(The Gist of Science Reporter) How Hitchhiking Worms Choose their Vehicles
(GIST OF SCIENCE REPORTER) How Hitchhiking Worms Choose their Vehicles
How Hitchhiking Worms Choose their Vehicles
A new study from the Centre for Ecological Sciences (CES) at the Indian Institute of Science (IISc) shows that the worms generally tend to choose wasps that have less crowded guts, and are already carrying other worms of their own species.
Travelling with members of their own species can boost their chances of finding a mate when they reach their destination.
Wasps carrying fewer worms also have a greater chance of reaching the destination safely.
The wasp helps in pollination and the tree provides food. The tree also hosts three different types of worms.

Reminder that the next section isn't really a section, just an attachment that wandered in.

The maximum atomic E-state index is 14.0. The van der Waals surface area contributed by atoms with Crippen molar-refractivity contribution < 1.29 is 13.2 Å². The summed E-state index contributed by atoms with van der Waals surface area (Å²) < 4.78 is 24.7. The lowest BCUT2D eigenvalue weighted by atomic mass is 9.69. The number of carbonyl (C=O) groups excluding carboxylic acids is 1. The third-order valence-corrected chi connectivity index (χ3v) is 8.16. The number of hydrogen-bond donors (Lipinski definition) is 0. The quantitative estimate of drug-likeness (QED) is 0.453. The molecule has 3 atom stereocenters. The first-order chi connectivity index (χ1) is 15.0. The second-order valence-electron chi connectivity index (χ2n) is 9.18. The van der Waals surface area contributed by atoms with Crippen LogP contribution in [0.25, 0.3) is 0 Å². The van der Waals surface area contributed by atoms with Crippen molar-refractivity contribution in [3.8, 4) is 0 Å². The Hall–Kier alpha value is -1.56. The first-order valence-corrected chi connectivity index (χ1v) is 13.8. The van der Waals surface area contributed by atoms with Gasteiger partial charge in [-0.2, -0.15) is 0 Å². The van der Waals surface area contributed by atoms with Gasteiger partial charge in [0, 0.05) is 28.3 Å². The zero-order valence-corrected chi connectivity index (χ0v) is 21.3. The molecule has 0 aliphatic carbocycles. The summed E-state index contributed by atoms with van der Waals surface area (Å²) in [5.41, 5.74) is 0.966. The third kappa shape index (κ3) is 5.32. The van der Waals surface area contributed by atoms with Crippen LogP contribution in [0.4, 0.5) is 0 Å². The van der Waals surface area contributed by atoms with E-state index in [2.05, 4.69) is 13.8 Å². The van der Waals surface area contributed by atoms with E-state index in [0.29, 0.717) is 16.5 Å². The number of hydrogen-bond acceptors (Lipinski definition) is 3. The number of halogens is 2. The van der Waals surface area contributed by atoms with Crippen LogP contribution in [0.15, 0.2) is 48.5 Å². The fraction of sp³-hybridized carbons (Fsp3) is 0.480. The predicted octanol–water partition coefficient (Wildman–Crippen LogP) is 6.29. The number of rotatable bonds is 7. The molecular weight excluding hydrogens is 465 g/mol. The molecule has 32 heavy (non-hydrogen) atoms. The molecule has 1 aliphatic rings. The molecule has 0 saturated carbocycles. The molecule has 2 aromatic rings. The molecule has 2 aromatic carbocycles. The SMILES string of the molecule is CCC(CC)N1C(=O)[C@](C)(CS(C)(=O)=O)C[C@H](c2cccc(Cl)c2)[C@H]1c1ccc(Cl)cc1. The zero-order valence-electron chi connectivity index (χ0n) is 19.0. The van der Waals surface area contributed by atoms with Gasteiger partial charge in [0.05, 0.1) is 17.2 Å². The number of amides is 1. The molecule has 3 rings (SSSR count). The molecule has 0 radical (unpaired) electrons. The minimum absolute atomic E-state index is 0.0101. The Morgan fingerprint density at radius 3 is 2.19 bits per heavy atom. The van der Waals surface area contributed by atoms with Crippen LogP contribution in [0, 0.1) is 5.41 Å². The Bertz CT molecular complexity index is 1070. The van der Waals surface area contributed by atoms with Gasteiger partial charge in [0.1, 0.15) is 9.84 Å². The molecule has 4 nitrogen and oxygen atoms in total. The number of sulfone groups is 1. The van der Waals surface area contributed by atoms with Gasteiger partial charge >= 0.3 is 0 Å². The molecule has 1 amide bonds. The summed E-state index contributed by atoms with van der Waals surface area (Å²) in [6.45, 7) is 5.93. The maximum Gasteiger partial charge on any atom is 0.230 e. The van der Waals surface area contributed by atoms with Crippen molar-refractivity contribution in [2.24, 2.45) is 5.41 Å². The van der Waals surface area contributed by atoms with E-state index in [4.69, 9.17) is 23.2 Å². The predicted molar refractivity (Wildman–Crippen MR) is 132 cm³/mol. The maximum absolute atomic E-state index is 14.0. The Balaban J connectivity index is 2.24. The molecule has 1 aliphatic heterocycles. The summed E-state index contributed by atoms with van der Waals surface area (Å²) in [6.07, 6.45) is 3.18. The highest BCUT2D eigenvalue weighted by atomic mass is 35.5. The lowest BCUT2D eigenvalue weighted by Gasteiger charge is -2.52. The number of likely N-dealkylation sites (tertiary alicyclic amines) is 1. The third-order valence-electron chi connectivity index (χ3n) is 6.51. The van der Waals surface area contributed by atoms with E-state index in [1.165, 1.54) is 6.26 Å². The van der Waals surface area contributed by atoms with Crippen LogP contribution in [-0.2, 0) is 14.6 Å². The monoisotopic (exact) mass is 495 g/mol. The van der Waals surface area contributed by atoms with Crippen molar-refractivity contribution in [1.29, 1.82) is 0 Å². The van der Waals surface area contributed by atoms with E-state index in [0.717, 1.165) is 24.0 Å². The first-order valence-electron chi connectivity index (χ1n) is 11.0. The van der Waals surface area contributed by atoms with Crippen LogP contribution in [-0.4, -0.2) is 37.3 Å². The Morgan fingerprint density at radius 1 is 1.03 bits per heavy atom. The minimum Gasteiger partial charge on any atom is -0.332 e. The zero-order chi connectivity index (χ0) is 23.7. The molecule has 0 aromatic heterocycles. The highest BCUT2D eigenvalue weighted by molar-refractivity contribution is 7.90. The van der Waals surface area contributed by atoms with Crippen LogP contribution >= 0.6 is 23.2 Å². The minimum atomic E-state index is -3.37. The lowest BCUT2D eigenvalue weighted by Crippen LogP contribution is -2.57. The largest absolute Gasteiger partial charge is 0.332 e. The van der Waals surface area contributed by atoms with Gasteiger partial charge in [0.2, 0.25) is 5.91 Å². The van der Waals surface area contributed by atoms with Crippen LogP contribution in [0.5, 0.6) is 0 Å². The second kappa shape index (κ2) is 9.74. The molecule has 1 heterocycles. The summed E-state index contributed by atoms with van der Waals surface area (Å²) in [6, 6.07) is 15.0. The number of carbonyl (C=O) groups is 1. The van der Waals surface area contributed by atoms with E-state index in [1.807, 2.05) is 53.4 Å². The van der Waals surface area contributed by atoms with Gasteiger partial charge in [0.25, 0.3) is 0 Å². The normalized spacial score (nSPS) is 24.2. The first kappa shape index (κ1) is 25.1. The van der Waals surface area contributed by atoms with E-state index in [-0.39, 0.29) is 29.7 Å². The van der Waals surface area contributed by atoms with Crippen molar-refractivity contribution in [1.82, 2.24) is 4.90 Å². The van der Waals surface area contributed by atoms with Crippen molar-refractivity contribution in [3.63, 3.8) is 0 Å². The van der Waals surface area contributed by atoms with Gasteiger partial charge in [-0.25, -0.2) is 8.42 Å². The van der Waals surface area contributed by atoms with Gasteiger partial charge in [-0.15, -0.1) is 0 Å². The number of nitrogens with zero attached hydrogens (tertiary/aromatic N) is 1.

These worms rely entirely on the wasps, which ferry young worms from one fig tree to another, where the worms then mature, mate and give birth.
In an earlier study, the researchers used controlled experiments to show that if there are too many worms boarding a wasp, they turn into parasites and affect not just the wasp but also the tree they reach.
The new study shows that to avoid overcrowding, the worms do tend to select wasps with fewer passengers.
They check for this using chemical cues – they sniff out volatile compounds that the wasps emit by standing on their tails and waving their heads around.
When the researchers offered the worms a choice between compounds emitted by a wasp carrying either fewer or more passengers, the worms selected the former.
Although the worms could distinguish between wasps carrying different numbers of their own species, surprisingly, they could not recognise members of a different species and treated those wasps carrying them as empty vehicles.